Supervisors unanimously approve plastics-reduction ordinance

Yesterday, the Board of Supervisors unanimously approved legislation that prohibits the sale or use of single-use plastic utensils and accessories at all San Francisco establishments. 

The move aims to bring San Francisco closer to its pursuit of eliminating all landfill and incinerated waste by 2020.

The so-called Plastics, Toxics, and Litter Reduction Ordinance will amend the Environment Code, which bans foodware made with fluorinated chemicals, including plastic straws. 

Additionally, the new law will require that plastic utensils and straws only be provided upon request or at self-service stations. 

To accommodate people with disabilities or who might need straws for medical reasons, the ordinance contains a provision which allows plastic straws to be provided upon request.

Photo: mahalie stackpole/Flickr

“The negative environmental impacts of single-use plastics are astronomical,” said District Four Supervisor Katy Tang, who introduced the legislation in May. “San Francisco has been a pioneer of environmental change, and it’s time for us to find alternatives to the plastic that is choking our marine ecosystems and littering our streets.”

While Tang was not present for the vote, District 11 Supervisor Ahsha Safaí, a co-sponsor, spoke on her behalf and said the legislation was about changing people's behavior. "It's become so habitual for people to utilize these," he said, referring to plastic straws and "those plugs that go into coffee cups." 

"Single-use plastic food ware products "contributes to the millions of plastic items found in our oceans," while the production consumes "energy, water and nonrenewable fossil fuels," according to Tang's office.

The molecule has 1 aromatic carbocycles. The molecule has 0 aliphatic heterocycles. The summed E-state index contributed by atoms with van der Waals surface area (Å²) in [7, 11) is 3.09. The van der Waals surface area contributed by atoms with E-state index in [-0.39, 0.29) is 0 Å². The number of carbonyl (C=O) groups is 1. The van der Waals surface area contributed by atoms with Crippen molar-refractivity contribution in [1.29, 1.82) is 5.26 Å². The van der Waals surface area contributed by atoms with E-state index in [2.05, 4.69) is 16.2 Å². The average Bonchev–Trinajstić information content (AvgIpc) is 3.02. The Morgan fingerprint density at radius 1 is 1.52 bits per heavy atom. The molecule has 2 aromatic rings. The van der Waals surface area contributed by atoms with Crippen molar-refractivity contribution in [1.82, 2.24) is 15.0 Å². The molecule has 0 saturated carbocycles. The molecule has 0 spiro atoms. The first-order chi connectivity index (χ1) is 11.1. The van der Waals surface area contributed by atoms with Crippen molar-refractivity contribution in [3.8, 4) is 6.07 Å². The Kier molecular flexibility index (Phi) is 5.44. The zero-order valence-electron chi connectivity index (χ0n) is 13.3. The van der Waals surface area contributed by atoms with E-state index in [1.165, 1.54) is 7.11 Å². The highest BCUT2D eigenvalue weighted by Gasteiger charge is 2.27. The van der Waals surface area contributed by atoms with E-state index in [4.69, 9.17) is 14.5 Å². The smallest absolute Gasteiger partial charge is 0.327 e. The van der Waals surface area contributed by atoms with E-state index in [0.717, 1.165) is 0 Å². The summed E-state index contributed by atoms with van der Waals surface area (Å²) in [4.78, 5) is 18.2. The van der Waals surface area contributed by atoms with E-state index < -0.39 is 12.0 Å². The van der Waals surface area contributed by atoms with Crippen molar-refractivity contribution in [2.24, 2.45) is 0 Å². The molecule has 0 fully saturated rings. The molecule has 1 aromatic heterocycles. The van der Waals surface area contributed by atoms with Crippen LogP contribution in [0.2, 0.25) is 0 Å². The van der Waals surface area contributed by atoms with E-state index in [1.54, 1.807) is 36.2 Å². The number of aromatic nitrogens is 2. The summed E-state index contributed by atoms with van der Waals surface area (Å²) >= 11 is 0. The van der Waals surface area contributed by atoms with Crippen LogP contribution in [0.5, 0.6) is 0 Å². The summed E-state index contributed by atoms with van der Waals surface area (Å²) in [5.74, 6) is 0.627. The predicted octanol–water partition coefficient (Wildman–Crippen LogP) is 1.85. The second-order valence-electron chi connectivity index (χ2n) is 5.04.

Tang has also pointed to litter collection efforts in 2011, of which 67 percent of approximately 12,000 pieces of trash collected were single-use food and beverage items. 

Photo: nathan falstreau/hoodline

In May, the Oakland City council unanimously passed similar legislation, joining other municipalities such as Malibu, Davis and San Luis Obispo. This month, Seattle was the first major U.S. city to pass a similar prohibition. The European Union is reportedly poised to implement similar legislation.  

“People everywhere look to us to make change toward a cleaner environment,” said Tang. “We must take a stand for our environment because we are entrusted by future generations to do so.”

"Here in San Francisco, this is quite literally the last plastic straw," Tang said in May.

The Board will take its second vote on the ordinance at next week's meeting before it's presented to Mayor London Breed. If she signs the measure, the law will take effect on July 1, 2019 and businesses will be required to comply by January 1, 2020.

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